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Using FACS in the brain

By | February 21, 2006

This week?s advance online publication of __Nature Neuroscience__ linkurl:details a neat new technique;http://www.nature.com/neuro/journal/vaop/ncurrent/abs/nn1654.html called FACS-array profiling, which should be of interest to anyone studying central nervous system development. X. William Yang and colleagues at the University of California, Los Angeles, used transgenic mice from the linkurl:GENSAT;http://www.gensat.org (gene expression nervous system atlas) project to compare gene expression

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Baffled by ESOF's newsletter

By | February 20, 2006

I think anyone who received last week's Euroscience Open Forum (ESOF) linkurl:newsletter;http://www.esof2006.org/blog_list.php4 would have been forgiven for wondering why the main article was entitled ?What is Islamism?? ESOF is a science meeting and its emailed newsletters are presumably designed to build interest levels prior to the event. Previous editions had covered fairly routine territory?lasers, neurons, galaxies, microbes, science journalists and the origin of the universe?which made t

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Epigenetics and the heart

By | February 20, 2006

Epigenetics and chromatin remodeling, it turns out, may play a role in heart disease. In one of two keynote addresses that opened the Keystone Symposia?s meeting on Molecular Mechanisms of Cardiac Disease and Regeneration here in Santa Fe, New Mexico, linkurl:Eric Olson;http://hamon.swmed.edu/faculty/olson2001.html showed why he?s received a number of awards from the American Heart Association, and why one of his earlier papers, linking calcineurin to cardiac hypertrophy, was a linkurl:Hot Paper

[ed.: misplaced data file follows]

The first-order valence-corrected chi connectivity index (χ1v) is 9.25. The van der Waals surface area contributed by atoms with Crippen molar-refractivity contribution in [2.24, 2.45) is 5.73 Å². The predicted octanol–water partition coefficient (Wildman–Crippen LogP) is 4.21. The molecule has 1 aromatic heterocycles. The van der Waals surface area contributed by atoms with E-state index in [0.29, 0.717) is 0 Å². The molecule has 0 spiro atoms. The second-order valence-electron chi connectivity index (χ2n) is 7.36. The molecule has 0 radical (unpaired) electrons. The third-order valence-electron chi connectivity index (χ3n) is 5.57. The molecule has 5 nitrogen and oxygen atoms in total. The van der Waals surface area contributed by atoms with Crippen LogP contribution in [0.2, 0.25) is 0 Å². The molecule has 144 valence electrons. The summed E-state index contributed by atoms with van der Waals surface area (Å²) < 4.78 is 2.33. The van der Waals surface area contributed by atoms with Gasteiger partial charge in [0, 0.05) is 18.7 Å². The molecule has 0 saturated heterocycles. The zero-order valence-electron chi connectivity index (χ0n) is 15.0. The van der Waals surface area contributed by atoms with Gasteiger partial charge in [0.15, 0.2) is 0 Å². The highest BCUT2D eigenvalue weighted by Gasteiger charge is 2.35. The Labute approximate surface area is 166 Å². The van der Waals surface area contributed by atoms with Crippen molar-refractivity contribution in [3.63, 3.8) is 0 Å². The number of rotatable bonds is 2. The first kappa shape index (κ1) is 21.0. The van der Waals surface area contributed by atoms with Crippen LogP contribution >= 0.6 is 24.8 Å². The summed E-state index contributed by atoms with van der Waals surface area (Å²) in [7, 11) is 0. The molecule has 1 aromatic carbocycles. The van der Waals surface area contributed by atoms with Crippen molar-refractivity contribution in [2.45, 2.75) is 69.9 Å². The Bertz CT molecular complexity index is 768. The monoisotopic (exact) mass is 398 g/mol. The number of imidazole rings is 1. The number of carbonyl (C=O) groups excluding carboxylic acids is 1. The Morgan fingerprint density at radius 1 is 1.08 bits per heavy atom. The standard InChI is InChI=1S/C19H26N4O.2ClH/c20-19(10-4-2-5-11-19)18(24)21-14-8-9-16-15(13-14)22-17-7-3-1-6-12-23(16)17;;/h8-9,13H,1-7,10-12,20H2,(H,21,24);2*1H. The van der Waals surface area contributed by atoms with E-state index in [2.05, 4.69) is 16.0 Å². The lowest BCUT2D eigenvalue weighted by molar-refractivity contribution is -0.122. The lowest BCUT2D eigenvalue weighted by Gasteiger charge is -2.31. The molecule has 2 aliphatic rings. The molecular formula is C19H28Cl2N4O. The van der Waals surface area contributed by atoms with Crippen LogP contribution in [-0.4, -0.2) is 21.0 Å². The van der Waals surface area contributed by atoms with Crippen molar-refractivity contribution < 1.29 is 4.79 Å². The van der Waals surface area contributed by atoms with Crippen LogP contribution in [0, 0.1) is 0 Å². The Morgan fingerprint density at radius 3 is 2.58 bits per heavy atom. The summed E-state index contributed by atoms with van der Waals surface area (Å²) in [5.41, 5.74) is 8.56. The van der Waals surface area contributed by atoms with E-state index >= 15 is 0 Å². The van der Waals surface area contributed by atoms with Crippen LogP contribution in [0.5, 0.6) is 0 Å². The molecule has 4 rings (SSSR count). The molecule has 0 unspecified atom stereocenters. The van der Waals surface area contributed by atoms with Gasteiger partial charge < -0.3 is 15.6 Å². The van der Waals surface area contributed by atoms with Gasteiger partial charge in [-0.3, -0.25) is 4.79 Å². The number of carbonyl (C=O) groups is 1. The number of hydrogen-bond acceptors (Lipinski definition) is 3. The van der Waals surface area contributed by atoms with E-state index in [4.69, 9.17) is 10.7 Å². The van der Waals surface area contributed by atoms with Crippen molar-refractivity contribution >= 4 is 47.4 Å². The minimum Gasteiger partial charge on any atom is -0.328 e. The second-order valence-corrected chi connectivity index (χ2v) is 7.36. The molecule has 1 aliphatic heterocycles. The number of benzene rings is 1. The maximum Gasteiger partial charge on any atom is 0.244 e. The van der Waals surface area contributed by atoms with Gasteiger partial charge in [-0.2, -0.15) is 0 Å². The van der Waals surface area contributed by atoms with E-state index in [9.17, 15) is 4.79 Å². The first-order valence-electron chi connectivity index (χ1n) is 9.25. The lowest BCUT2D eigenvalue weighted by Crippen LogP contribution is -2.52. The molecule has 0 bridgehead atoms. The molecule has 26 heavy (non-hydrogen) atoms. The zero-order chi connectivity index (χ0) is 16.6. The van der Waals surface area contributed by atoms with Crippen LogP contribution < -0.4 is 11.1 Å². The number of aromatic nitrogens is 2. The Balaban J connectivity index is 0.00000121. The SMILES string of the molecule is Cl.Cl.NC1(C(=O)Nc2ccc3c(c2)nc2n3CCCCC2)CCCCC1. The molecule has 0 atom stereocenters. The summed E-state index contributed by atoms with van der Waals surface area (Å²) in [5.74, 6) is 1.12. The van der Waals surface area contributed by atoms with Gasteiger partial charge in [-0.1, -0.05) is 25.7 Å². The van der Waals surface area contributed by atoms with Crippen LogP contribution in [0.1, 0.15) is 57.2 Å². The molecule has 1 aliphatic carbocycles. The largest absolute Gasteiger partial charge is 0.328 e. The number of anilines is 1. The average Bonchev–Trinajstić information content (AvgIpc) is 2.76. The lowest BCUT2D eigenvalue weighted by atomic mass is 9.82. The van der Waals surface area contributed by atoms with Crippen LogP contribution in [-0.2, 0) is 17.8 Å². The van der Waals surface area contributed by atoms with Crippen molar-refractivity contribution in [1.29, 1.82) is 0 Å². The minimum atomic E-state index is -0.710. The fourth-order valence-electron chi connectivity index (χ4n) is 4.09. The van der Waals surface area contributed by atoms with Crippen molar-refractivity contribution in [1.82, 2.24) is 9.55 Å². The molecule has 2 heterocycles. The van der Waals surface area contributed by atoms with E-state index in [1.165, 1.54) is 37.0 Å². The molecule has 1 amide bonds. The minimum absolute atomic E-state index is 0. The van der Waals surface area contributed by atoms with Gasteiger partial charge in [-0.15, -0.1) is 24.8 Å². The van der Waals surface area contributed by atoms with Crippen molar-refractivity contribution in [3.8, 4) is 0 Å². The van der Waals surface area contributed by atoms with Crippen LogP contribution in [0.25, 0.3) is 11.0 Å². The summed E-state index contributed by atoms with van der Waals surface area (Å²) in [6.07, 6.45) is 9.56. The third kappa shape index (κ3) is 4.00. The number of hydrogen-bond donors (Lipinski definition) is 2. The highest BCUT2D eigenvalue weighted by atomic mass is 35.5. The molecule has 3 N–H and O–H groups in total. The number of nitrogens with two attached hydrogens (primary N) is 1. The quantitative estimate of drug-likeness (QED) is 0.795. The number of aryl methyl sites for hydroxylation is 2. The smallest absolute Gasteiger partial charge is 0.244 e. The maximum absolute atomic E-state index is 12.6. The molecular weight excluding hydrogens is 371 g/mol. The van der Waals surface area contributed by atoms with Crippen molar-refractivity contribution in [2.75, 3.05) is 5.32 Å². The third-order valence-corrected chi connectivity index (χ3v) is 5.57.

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More Korean research problems

By | February 16, 2006

In the latest of a long line of developments, Columbia University appears to have withdrawn its name from a linkurl:2001 study;http://www.ncbi.nlm.nih.gov/entrez/query.fcgi?cmd=Retrieve&db=pubmed&dopt=Abstract&list_uids=11584476&query_hl=7&itool=pubmed_docsum in the Journal of Reproductive Medicine co-authored by Korean researcher Kwang Yul Cha. During the study, prayer appeared to boost the success of in vitro fertilization (IVF), even though infertile couples weren?t aware of the intervention.

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Victories and Warnings for Evolution

By | February 15, 2006

So the Ohio School Board overturned a previous decision to add wording about ?critical analysis? of evolutionary theory. Though the wording sounds somewhat innocuous several evolution defenders have painted it as the next permutation of Intelligent Design?s grand plans to cram a creation story into science class. So, this is an important victory and only one of the first that can be nearly directly attributed to the outcome of the Dover case. Quotes from the __New York Times__ linkurl:article